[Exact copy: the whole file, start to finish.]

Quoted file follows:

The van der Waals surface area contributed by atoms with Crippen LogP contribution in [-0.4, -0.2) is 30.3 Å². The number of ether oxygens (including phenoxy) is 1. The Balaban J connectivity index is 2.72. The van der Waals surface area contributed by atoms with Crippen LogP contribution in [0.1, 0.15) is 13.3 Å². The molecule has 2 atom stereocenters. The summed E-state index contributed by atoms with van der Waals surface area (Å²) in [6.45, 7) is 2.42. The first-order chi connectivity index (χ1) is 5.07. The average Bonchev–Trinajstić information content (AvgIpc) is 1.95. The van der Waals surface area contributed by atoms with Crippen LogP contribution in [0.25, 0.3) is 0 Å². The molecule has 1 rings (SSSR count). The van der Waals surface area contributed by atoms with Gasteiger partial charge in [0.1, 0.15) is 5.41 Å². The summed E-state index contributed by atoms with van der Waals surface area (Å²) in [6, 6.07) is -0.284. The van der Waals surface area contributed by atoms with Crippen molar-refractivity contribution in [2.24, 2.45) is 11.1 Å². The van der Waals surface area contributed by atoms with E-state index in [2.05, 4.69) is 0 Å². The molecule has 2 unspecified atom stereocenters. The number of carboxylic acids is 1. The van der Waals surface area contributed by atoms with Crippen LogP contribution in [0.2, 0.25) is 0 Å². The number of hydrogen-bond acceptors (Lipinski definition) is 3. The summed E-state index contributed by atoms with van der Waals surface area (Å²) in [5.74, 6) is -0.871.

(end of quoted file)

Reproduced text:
The van der Waals surface area contributed by atoms with Crippen LogP contribution in [-0.4, -0.2) is 30.3 Å². The number of ether oxygens (including phenoxy) is 1. The Balaban J connectivity index is 2.72. The van der Waals surface area contributed by atoms with Crippen LogP contribution in [0.1, 0.15) is 13.3 Å². The molecule has 2 atom stereocenters. The summed E-state index contributed by atoms with van der Waals surface area (Å²) in [6.45, 7) is 2.42. The first-order chi connectivity index (χ1) is 5.07. The average Bonchev–Trinajstić information content (AvgIpc) is 1.95. The van der Waals surface area contributed by atoms with Crippen LogP contribution in [0.25, 0.3) is 0 Å². The molecule has 1 rings (SSSR count). The van der Waals surface area contributed by atoms with Gasteiger partial charge in [0.1, 0.15) is 5.41 Å². The summed E-state index contributed by atoms with van der Waals surface area (Å²) in [6, 6.07) is -0.284. The van der Waals surface area contributed by atoms with Crippen molar-refractivity contribution in [2.24, 2.45) is 11.1 Å². The van der Waals surface area contributed by atoms with E-state index in [2.05, 4.69) is 0 Å². The molecule has 2 unspecified atom stereocenters. The number of carboxylic acids is 1. The van der Waals surface area contributed by atoms with Crippen LogP contribution in [0.2, 0.25) is 0 Å². The number of hydrogen-bond acceptors (Lipinski definition) is 3. The summed E-state index contributed by atoms with van der Waals surface area (Å²) in [5.74, 6) is -0.871.